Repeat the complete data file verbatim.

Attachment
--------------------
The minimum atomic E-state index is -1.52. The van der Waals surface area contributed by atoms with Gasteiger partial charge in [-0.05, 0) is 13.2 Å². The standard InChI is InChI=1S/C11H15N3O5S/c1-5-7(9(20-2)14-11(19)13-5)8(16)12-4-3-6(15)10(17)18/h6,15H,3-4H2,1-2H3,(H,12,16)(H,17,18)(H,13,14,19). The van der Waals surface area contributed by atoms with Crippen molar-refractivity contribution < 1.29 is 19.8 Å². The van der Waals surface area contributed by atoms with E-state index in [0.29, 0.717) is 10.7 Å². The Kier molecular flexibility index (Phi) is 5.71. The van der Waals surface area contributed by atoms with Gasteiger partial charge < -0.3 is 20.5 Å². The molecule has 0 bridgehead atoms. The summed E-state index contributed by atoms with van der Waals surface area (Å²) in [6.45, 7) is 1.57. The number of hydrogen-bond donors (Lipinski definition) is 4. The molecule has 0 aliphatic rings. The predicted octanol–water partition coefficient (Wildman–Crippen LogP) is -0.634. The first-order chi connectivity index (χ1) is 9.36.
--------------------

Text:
The minimum atomic E-state index is -1.52. The van der Waals surface area contributed by atoms with Gasteiger partial charge in [-0.05, 0) is 13.2 Å². The standard InChI is InChI=1S/C11H15N3O5S/c1-5-7(9(20-2)14-11(19)13-5)8(16)12-4-3-6(15)10(17)18/h6,15H,3-4H2,1-2H3,(H,12,16)(H,17,18)(H,13,14,19). The van der Waals surface area contributed by atoms with Crippen molar-refractivity contribution < 1.29 is 19.8 Å². The van der Waals surface area contributed by atoms with E-state index in [0.29, 0.717) is 10.7 Å². The Kier molecular flexibility index (Phi) is 5.71. The van der Waals surface area contributed by atoms with Gasteiger partial charge < -0.3 is 20.5 Å². The molecule has 0 bridgehead atoms. The summed E-state index contributed by atoms with van der Waals surface area (Å²) in [6.45, 7) is 1.57. The number of hydrogen-bond donors (Lipinski definition) is 4. The molecule has 0 aliphatic rings. The predicted octanol–water partition coefficient (Wildman–Crippen LogP) is -0.634. The first-order chi connectivity index (χ1) is 9.36.